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Gwynne, Joel: "Warrior of Love. Japanese Girlhood's Postfeminist Asian Body in Cutie Honey (Hideaki Anno, 2004)." In: Fiona Handyside und Kate Taylor-Jones (Hrsg.): International Cinema and the Girl. Local Issues, Transnational Contexts. (Global Cinema.) New York [etc.]: Palgrave Macmillan, 2016, S. 49–60.
Added by: joachim (06 May 2016 17:13:43 UTC)
|Resource type: Book Article
BibTeX citation key: Gwynne2016
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Keywords: Adaption, Anno. Hideako, Comic-Verfilmung, Gender, Japan"Cutie Honey", Manga, Nagai. Go, Superheld
Creators: Gwynne, Handyside, Taylor-Jones
Publisher: Palgrave Macmillan (New York [etc.])
Collection: International Cinema and the Girl. Local Issues, Transnational Contexts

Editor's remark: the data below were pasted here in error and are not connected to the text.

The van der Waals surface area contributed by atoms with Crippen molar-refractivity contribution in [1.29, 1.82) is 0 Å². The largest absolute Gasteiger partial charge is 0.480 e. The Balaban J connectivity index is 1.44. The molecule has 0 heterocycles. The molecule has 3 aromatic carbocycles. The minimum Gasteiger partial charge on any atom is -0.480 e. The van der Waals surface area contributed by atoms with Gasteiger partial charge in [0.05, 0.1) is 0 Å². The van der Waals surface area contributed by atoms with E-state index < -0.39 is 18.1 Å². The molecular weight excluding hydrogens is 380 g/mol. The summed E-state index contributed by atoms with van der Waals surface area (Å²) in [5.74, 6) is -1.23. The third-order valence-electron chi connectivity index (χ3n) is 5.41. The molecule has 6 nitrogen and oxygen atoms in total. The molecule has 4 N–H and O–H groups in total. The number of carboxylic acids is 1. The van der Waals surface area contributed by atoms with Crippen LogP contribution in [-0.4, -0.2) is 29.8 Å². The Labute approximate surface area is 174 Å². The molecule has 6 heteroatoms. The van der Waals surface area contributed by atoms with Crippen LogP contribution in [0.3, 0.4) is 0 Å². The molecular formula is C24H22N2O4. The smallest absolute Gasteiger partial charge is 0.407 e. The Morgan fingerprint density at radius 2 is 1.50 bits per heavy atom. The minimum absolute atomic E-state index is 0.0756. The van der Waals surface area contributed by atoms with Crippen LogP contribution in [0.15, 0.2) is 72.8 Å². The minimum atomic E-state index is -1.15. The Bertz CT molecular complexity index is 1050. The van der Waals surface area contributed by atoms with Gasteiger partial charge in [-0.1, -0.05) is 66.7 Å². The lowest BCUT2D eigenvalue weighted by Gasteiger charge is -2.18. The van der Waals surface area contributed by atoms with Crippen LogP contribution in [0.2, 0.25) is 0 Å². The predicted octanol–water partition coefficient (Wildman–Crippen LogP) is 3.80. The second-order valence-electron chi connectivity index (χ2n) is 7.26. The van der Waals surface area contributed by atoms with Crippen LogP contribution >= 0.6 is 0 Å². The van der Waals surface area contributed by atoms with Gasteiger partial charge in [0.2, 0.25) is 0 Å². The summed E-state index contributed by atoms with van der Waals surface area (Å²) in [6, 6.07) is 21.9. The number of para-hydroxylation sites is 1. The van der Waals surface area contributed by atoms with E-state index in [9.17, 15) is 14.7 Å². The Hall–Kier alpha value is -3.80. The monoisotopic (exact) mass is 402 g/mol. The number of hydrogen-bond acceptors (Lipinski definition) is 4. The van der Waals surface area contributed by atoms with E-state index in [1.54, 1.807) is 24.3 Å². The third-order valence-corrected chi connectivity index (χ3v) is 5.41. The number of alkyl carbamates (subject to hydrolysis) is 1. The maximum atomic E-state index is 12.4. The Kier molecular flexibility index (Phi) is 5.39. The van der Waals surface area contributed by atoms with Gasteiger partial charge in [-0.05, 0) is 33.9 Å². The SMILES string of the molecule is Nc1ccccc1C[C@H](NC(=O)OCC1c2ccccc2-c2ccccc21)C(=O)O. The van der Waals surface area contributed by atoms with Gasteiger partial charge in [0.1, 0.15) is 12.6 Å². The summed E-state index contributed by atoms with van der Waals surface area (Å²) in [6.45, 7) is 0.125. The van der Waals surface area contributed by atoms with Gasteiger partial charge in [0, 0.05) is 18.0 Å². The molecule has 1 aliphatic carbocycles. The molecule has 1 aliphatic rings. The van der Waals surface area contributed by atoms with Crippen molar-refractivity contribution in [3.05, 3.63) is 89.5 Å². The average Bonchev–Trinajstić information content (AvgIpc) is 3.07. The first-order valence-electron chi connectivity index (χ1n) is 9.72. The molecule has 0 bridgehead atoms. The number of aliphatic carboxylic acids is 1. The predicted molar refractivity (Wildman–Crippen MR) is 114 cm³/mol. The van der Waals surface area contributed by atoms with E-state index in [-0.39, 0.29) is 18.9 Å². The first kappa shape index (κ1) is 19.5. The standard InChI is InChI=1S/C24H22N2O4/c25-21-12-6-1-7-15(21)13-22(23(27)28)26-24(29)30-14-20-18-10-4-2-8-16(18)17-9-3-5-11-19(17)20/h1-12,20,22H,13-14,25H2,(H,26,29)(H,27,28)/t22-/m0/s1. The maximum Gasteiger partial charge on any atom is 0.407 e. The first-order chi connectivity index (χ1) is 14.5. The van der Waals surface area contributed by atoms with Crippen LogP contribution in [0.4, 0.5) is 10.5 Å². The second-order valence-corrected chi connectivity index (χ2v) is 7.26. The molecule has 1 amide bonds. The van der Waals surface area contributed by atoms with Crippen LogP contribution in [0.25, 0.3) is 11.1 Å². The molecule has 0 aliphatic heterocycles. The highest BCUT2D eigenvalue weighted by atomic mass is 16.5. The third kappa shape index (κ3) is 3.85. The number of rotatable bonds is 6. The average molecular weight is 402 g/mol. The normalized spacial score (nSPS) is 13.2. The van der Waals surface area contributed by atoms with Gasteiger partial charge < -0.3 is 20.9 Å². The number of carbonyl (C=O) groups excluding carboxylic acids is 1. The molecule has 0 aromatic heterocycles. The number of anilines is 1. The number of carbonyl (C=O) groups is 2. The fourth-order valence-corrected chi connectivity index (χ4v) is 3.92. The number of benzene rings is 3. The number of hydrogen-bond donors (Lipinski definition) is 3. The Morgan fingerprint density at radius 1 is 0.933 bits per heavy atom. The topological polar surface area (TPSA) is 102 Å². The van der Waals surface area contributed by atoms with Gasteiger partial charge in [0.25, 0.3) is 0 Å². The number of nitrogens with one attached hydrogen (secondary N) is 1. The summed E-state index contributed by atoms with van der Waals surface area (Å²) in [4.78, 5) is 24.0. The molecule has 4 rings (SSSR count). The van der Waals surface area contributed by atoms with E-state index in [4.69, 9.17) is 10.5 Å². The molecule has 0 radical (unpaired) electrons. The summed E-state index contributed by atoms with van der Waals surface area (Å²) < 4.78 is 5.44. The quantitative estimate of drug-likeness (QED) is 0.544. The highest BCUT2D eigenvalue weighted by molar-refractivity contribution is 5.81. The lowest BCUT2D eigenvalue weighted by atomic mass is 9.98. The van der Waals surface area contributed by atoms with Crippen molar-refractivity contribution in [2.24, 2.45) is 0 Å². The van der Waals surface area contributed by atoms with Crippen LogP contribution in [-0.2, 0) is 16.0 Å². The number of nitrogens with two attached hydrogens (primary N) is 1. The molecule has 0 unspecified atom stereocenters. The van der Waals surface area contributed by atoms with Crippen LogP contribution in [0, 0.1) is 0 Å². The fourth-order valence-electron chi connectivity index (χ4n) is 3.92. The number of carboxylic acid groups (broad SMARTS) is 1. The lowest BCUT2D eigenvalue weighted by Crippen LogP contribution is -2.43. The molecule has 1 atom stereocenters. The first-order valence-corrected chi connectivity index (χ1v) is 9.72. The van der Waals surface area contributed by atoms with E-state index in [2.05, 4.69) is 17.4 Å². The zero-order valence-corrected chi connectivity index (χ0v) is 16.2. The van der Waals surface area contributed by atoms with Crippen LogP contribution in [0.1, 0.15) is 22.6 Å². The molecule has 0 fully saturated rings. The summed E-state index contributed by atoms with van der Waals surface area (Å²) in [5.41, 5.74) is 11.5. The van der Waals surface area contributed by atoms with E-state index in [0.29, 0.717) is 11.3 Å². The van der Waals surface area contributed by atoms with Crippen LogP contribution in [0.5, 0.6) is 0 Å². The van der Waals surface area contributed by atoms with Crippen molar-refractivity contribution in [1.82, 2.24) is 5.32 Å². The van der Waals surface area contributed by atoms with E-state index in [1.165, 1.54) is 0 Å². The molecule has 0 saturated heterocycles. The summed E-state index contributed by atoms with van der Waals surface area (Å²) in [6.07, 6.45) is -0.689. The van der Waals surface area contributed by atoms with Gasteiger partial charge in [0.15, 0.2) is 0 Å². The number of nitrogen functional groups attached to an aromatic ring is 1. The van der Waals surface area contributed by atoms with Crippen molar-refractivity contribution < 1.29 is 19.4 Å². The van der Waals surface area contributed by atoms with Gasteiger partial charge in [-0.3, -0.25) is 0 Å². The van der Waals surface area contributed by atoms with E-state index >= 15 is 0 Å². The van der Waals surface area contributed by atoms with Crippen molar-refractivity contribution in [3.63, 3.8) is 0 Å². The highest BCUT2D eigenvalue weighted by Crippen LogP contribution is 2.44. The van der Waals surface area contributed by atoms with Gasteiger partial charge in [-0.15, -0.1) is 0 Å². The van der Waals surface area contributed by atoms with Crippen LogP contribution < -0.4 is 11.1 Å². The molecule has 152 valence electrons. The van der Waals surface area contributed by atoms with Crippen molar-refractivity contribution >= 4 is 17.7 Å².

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It would be a mistake to assert that postfeminism as a cultural sensibility operates in all societies across the globe. It is, however, perhaps accurate to suggest that it more commonly operates in economically prosperous neoliberal nations, irrespective of their geographical location. Postfeminism is, after all, strongly implicated in neoliberal governance and citizenship and should be understood as imbricated with global neoliberal ideologies that serve to affirm not only the individualistic values of late-capitalist culture, but also to position feminism as redundant within democratic and ostensibly egalitarian societies. Neoliberalism has expanded its borders beyond the Western free-market, and thus the assumption that postfeminist discourse operates exclusively in Western contexts discounts not only the multinational trajectory of neoliberalism and its influence on economic, social, and policy reform on a global scale, but also the international impact of American popular culture and its multifarious manifestations of popular (post)feminism that are regularly consumed by a global media audience. Simply put, postfeminist discourse cannot be localized into convenient geographical and cultural spaces, for to do so would also entail a rejection of the visible effects of globalization and the cross-fertilization of global popular and consumer culture. With this in mind, and by drawing on the cultural significance of manga in modern, neoliberal Japan, this chapter seeks to understand the culturally loaded figure of the Japanese schoolgirl within postfeminism.